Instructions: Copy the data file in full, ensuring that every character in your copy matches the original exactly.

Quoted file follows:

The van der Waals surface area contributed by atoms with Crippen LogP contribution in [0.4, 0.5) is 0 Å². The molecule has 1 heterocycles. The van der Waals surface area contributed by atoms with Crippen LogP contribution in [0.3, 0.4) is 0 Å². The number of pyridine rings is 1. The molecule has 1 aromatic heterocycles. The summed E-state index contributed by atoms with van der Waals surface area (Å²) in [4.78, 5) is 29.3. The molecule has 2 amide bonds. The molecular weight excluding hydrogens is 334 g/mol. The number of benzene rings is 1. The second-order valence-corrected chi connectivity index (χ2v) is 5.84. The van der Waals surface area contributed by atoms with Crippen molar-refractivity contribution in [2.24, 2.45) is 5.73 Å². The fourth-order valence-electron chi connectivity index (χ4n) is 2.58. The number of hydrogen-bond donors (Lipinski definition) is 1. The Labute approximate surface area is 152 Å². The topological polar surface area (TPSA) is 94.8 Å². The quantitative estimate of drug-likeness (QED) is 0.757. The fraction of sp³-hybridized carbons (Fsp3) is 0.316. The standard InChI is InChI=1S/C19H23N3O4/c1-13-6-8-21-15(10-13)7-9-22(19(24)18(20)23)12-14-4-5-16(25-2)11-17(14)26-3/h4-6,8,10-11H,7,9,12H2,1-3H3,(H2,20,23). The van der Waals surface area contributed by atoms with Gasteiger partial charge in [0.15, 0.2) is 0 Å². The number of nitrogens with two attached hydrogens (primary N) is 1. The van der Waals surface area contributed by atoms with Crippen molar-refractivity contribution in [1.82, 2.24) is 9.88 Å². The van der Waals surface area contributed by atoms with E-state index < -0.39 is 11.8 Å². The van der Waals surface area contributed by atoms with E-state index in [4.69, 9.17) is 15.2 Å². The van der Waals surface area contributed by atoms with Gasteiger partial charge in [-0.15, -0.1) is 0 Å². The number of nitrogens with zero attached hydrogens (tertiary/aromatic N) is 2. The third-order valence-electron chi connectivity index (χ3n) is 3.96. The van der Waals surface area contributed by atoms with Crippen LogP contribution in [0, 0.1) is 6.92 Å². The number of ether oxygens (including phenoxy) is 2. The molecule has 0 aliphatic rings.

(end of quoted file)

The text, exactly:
The van der Waals surface area contributed by atoms with Crippen LogP contribution in [0.4, 0.5) is 0 Å². The molecule has 1 heterocycles. The van der Waals surface area contributed by atoms with Crippen LogP contribution in [0.3, 0.4) is 0 Å². The number of pyridine rings is 1. The molecule has 1 aromatic heterocycles. The summed E-state index contributed by atoms with van der Waals surface area (Å²) in [4.78, 5) is 29.3. The molecule has 2 amide bonds. The molecular weight excluding hydrogens is 334 g/mol. The number of benzene rings is 1. The second-order valence-corrected chi connectivity index (χ2v) is 5.84. The van der Waals surface area contributed by atoms with Crippen molar-refractivity contribution in [2.24, 2.45) is 5.73 Å². The fourth-order valence-electron chi connectivity index (χ4n) is 2.58. The number of hydrogen-bond donors (Lipinski definition) is 1. The Labute approximate surface area is 152 Å². The topological polar surface area (TPSA) is 94.8 Å². The quantitative estimate of drug-likeness (QED) is 0.757. The fraction of sp³-hybridized carbons (Fsp3) is 0.316. The standard InChI is InChI=1S/C19H23N3O4/c1-13-6-8-21-15(10-13)7-9-22(19(24)18(20)23)12-14-4-5-16(25-2)11-17(14)26-3/h4-6,8,10-11H,7,9,12H2,1-3H3,(H2,20,23). The van der Waals surface area contributed by atoms with Gasteiger partial charge in [0.15, 0.2) is 0 Å². The number of nitrogens with two attached hydrogens (primary N) is 1. The van der Waals surface area contributed by atoms with Crippen molar-refractivity contribution in [1.82, 2.24) is 9.88 Å². The van der Waals surface area contributed by atoms with E-state index < -0.39 is 11.8 Å². The van der Waals surface area contributed by atoms with E-state index in [4.69, 9.17) is 15.2 Å². The van der Waals surface area contributed by atoms with Gasteiger partial charge in [-0.15, -0.1) is 0 Å². The number of nitrogens with zero attached hydrogens (tertiary/aromatic N) is 2. The third-order valence-electron chi connectivity index (χ3n) is 3.96. The van der Waals surface area contributed by atoms with Crippen LogP contribution in [0, 0.1) is 6.92 Å². The number of ether oxygens (including phenoxy) is 2. The molecule has 0 aliphatic rings.